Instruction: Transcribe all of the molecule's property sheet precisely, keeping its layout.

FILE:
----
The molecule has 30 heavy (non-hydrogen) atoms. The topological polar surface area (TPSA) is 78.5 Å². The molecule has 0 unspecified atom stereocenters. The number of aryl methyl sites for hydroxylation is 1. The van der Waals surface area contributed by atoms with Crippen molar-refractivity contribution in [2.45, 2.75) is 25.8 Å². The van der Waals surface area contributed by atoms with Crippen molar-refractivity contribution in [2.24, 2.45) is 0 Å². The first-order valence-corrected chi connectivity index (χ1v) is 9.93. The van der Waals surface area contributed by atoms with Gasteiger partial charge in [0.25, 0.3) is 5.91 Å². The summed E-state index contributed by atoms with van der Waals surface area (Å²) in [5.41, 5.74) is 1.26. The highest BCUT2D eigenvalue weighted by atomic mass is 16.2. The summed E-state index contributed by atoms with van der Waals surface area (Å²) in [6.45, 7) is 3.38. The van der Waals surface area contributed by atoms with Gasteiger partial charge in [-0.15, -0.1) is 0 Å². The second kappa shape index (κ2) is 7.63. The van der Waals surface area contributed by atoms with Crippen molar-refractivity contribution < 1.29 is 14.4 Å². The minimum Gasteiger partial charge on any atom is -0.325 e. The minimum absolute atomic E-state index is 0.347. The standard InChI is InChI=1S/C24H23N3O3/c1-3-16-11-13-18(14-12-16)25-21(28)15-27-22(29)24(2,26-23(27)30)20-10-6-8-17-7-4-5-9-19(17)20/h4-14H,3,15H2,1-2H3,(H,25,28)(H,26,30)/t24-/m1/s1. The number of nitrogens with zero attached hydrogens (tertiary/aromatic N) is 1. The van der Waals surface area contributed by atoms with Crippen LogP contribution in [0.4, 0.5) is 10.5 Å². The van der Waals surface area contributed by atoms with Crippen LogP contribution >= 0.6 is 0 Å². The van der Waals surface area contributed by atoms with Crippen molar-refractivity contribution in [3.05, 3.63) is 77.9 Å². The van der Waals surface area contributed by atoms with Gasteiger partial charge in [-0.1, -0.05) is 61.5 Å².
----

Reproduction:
The molecule has 30 heavy (non-hydrogen) atoms. The topological polar surface area (TPSA) is 78.5 Å². The molecule has 0 unspecified atom stereocenters. The number of aryl methyl sites for hydroxylation is 1. The van der Waals surface area contributed by atoms with Crippen molar-refractivity contribution in [2.45, 2.75) is 25.8 Å². The van der Waals surface area contributed by atoms with Crippen molar-refractivity contribution in [2.24, 2.45) is 0 Å². The first-order valence-corrected chi connectivity index (χ1v) is 9.93. The van der Waals surface area contributed by atoms with Gasteiger partial charge in [0.25, 0.3) is 5.91 Å². The summed E-state index contributed by atoms with van der Waals surface area (Å²) in [5.41, 5.74) is 1.26. The highest BCUT2D eigenvalue weighted by atomic mass is 16.2. The summed E-state index contributed by atoms with van der Waals surface area (Å²) in [6.45, 7) is 3.38. The van der Waals surface area contributed by atoms with Gasteiger partial charge in [-0.15, -0.1) is 0 Å². The second kappa shape index (κ2) is 7.63. The van der Waals surface area contributed by atoms with Crippen molar-refractivity contribution < 1.29 is 14.4 Å². The minimum Gasteiger partial charge on any atom is -0.325 e. The minimum absolute atomic E-state index is 0.347. The standard InChI is InChI=1S/C24H23N3O3/c1-3-16-11-13-18(14-12-16)25-21(28)15-27-22(29)24(2,26-23(27)30)20-10-6-8-17-7-4-5-9-19(17)20/h4-14H,3,15H2,1-2H3,(H,25,28)(H,26,30)/t24-/m1/s1. The number of nitrogens with zero attached hydrogens (tertiary/aromatic N) is 1. The van der Waals surface area contributed by atoms with Crippen LogP contribution in [0.4, 0.5) is 10.5 Å². The van der Waals surface area contributed by atoms with Crippen LogP contribution >= 0.6 is 0 Å². The van der Waals surface area contributed by atoms with Crippen molar-refractivity contribution in [3.05, 3.63) is 77.9 Å². The van der Waals surface area contributed by atoms with Gasteiger partial charge in [-0.1, -0.05) is 61.5 Å².